Saturday, April 10, 2010

Representation Without Taxation: 47% of American households pay no income tax. Should only those who pay income tax vote?

This is what the democrats have produced over the years..idiots like this one..

A correspondent recently raised the question of reforming the American electoral system so that only those who pay income tax are allowed to vote. It’s a provocative notion, even though it Ain’t Gonna Happen… at least, not on this side of a systemic breakdown that puts everything on the table.

Let’s explore the idea as a thought experiment. If taxation without representation was an outrage that sparked the Revolution, why is representation without taxation acceptable? It’s logical to suggest that only those who pay for government benefits should have a vote in selecting our representatives. Allowing net tax consumers to vote seems like an inherently dangerous practice, given their numbers – we’ve reached the point where 47% of American households pay no income tax – and their strong motivation to support politicians who promise endlessly increasing benefits. When politicians loaded with vast public funds to purchase votes meet up with a population eager to sell its votes for benefits, a grim marketplace will inevitably develop.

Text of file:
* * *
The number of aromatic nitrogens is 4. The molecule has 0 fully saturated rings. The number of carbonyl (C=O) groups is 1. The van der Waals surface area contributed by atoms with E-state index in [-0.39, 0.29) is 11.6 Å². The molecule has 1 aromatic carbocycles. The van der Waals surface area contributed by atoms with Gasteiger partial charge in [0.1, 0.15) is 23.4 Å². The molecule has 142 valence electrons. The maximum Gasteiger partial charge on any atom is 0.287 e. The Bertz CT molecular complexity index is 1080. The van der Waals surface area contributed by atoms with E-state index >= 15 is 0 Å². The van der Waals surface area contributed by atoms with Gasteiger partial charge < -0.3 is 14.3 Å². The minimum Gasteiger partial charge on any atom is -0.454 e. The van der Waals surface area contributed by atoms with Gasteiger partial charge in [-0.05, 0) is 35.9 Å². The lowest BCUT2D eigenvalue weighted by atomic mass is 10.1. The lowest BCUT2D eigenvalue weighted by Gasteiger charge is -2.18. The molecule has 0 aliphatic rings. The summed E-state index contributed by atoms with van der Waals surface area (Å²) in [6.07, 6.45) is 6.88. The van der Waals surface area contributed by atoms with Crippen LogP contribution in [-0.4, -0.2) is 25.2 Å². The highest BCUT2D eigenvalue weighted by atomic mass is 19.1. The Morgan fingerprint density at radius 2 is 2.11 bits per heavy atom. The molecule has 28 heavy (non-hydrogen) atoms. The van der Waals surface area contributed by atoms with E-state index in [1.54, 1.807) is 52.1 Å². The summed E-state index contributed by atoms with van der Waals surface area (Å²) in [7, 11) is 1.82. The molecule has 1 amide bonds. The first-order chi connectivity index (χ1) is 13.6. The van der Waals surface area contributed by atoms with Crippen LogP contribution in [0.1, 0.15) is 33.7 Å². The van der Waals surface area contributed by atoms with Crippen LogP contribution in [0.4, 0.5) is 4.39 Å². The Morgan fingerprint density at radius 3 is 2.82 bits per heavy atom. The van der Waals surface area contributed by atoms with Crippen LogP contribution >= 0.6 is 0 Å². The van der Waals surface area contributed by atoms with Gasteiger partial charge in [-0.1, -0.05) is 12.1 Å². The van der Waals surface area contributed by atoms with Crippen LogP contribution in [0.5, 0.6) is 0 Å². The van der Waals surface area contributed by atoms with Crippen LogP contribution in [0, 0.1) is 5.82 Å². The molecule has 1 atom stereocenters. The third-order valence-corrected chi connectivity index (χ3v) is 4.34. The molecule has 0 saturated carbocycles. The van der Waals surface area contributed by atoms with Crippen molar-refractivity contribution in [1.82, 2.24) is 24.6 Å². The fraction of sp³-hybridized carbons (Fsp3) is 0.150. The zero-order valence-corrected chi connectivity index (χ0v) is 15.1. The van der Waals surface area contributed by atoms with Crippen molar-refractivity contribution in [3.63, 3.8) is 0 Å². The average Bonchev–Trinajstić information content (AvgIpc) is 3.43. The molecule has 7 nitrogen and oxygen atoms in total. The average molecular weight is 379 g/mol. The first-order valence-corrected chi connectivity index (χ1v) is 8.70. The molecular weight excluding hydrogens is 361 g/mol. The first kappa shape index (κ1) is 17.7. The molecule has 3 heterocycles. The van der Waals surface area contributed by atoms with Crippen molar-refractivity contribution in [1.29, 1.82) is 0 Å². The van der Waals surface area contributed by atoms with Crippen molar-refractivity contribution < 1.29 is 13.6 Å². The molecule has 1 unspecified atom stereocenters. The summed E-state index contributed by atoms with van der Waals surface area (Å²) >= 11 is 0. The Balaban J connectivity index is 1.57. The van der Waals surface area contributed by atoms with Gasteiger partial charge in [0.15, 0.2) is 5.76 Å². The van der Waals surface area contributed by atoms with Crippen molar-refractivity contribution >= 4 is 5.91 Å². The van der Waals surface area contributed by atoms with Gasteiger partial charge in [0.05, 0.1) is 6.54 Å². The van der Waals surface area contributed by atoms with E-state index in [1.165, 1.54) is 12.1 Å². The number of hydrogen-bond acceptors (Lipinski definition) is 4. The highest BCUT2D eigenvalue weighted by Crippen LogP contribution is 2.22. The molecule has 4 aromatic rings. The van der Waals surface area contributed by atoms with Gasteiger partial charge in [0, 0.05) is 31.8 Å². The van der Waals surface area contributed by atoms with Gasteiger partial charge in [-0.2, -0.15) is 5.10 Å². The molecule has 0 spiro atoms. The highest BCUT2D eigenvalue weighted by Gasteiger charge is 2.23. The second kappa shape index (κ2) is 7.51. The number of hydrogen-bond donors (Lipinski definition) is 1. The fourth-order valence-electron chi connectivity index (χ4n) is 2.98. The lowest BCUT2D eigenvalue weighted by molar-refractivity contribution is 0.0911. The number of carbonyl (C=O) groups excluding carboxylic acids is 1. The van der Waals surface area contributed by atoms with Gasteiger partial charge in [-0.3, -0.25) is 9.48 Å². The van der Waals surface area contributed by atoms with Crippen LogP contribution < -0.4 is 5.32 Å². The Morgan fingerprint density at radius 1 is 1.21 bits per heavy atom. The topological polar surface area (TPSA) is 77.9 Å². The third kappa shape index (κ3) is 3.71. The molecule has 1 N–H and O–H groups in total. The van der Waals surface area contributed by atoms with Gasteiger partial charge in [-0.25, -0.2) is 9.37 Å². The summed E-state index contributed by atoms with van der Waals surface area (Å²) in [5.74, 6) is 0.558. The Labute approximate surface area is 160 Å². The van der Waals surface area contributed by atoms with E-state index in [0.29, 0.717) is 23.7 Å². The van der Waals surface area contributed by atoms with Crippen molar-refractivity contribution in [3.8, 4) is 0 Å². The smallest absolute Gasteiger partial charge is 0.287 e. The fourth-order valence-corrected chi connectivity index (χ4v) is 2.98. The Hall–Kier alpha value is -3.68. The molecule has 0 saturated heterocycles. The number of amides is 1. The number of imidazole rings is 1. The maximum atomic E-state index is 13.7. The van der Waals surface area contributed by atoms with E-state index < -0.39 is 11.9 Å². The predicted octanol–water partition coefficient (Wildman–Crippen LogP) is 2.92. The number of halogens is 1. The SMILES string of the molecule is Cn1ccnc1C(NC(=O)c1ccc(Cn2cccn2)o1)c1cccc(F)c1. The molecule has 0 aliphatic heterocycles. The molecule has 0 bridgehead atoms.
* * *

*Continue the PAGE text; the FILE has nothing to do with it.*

This is a formula not only guaranteed, but designed, to produce an unsustainable entitlement state. The high-rolling politician secures victory by defeating the productive, and creating a dependency class large enough to smother taxpayer revolts at the ballot box. Restricting the vote to those who pay into the system would break this fiscal short circuit. It would also tend to cut down on voter fraud, since the IRS puts a great deal of effort into tracking people who owe taxes. READ MORE...

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